ApartTogether study assesses impact of COVID-19 pandemic on refugees and migrants
The World Health Organization (WHO) has carried out global research in order to better understand how refugees and migrants have experienced the COVID-19 pandemic, and how they have been dealing with specific associated challenges.
The ApartTogether report presents the findings of this worldwide research. It is an advocacy brief, identifying the different impacts of the pandemic as experienced and reported by refugee and migrant individuals themselves. Over 30 000 individuals from almost all WHO member states were consulted.
The brief will be used to inform policy and decision-makers as they work to better support refugees and migrants during and after the COVID-19 pandemic, in collaboration with key UN partners.
Important initial findings detailed in the report include:
- Refugee and migrant individuals most often cited a lack of financial means, fear of deportation, lack of availability of healthcare providers and uncertain entitlement to healthcare as reasons for not seeking assistance in cases of (suspected) COVID‑19 infection;
- Respondents reported significant negative impact on their access to work, safety and financial means during the pandemic;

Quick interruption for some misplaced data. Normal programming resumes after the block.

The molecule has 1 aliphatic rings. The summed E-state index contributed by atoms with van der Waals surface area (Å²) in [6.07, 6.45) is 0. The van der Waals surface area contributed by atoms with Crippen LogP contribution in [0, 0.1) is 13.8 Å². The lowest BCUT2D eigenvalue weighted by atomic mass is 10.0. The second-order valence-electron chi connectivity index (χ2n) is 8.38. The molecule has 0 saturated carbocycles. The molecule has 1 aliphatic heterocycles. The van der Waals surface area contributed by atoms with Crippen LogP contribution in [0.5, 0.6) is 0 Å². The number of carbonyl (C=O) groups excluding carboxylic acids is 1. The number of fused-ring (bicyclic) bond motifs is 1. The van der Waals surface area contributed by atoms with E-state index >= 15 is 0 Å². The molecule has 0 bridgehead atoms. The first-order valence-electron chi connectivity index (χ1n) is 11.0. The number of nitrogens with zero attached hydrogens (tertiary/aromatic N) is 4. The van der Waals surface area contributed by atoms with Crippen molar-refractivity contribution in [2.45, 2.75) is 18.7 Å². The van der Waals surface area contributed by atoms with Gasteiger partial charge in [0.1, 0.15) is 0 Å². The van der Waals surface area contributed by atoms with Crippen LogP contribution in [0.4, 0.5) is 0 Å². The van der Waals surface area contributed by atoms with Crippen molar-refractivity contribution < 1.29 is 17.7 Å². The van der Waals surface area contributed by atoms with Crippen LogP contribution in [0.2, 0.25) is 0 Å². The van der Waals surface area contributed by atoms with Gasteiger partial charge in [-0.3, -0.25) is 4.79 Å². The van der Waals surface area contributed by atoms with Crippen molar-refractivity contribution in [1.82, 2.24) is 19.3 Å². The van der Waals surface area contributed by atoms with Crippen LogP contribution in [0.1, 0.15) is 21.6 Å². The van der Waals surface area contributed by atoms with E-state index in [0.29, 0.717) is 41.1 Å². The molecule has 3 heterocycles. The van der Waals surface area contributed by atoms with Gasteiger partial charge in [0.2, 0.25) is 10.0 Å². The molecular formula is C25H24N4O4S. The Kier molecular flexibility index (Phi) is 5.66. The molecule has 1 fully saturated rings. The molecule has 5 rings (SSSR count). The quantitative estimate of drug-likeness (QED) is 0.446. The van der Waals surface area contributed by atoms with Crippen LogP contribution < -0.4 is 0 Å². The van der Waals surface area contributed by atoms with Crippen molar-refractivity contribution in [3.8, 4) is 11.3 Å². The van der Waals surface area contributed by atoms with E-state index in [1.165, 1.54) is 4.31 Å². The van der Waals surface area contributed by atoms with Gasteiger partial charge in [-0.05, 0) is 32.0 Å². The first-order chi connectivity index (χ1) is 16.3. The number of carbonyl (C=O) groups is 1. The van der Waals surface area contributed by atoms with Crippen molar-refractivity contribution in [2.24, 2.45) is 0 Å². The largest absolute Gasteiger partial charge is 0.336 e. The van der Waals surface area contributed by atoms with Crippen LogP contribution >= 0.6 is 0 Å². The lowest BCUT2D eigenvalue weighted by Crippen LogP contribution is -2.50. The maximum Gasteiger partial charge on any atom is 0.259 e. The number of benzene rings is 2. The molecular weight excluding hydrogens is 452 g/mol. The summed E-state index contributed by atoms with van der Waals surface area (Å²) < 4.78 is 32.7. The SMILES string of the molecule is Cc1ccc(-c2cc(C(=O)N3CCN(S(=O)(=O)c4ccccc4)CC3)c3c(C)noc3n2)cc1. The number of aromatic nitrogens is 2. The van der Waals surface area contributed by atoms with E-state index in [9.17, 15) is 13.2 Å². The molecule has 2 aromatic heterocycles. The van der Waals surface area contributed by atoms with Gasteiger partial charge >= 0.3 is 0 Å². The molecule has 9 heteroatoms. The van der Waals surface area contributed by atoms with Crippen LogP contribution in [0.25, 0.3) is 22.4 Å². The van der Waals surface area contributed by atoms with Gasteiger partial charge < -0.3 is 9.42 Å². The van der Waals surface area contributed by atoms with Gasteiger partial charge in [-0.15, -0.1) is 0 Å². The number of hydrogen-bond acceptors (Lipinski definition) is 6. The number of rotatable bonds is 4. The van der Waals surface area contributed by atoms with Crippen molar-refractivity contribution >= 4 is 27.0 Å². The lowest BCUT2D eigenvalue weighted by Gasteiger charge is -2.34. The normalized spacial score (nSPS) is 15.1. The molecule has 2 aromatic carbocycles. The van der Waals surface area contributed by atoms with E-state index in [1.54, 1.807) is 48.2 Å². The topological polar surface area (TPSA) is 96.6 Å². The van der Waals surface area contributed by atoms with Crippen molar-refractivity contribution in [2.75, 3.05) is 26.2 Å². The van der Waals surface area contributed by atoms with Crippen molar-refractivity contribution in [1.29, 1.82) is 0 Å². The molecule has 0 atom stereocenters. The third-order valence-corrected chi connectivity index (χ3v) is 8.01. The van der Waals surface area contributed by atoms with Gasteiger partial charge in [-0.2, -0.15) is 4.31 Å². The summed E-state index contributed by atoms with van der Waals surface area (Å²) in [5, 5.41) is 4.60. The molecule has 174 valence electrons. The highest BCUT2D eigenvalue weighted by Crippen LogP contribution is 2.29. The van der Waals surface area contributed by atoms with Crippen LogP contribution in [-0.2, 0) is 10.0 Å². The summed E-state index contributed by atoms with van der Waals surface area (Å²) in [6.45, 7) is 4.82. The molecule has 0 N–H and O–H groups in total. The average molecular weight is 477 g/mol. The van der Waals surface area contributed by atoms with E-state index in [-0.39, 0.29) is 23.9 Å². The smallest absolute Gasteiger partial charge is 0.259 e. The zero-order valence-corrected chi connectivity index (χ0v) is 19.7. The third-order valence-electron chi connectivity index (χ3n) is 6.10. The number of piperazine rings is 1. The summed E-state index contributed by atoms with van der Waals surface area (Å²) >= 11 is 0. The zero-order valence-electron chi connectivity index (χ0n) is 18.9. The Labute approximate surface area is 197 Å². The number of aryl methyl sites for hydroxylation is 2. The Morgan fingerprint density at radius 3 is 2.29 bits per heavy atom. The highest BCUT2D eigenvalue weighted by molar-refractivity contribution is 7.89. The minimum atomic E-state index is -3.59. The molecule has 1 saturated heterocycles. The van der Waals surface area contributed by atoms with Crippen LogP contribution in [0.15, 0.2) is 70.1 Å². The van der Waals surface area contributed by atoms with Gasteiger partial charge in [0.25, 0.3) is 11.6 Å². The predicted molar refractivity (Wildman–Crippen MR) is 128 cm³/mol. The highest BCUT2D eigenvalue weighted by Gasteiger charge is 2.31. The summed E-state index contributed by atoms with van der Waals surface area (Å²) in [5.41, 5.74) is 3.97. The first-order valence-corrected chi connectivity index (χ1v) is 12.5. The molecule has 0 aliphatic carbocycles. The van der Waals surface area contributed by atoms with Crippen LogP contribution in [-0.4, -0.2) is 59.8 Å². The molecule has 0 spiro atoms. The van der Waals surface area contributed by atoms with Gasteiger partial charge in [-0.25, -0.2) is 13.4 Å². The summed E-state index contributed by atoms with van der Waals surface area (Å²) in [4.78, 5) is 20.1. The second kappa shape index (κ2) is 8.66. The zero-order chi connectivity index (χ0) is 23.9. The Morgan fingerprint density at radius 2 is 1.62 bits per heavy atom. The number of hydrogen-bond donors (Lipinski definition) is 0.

- Non-governmental and civil society organisations (NGOs) play an essential role in the dissemination of accessible information on COVID-19 to refugees and migrants;
- One in five respondents increased drug or alcohol use during the pandemic, and 50% experienced greater feelings of depression, anxiety and loneliness;
- Nearly 40% of those living on the streets or in insecure accommodation, as well as those who were unemployed at the time of responding, reported an increase in experiences of discrimination during the pandemic.
Recommendations for 'the way forward' are included in the conclusions of the report. These relate to the reduction of barriers to seeking healthcare for refugees and migrants, the increased accessibility of public health information and the introduction or improvement of measures to combat discrimination, isolation and deteriorating psychological health.
This research is the result of collaboration between WHO regional offices, the UN System, and a network of research centres led by Ghent University (Belgium) and the University of Copenhagen (Denmark).
Access the full report online here.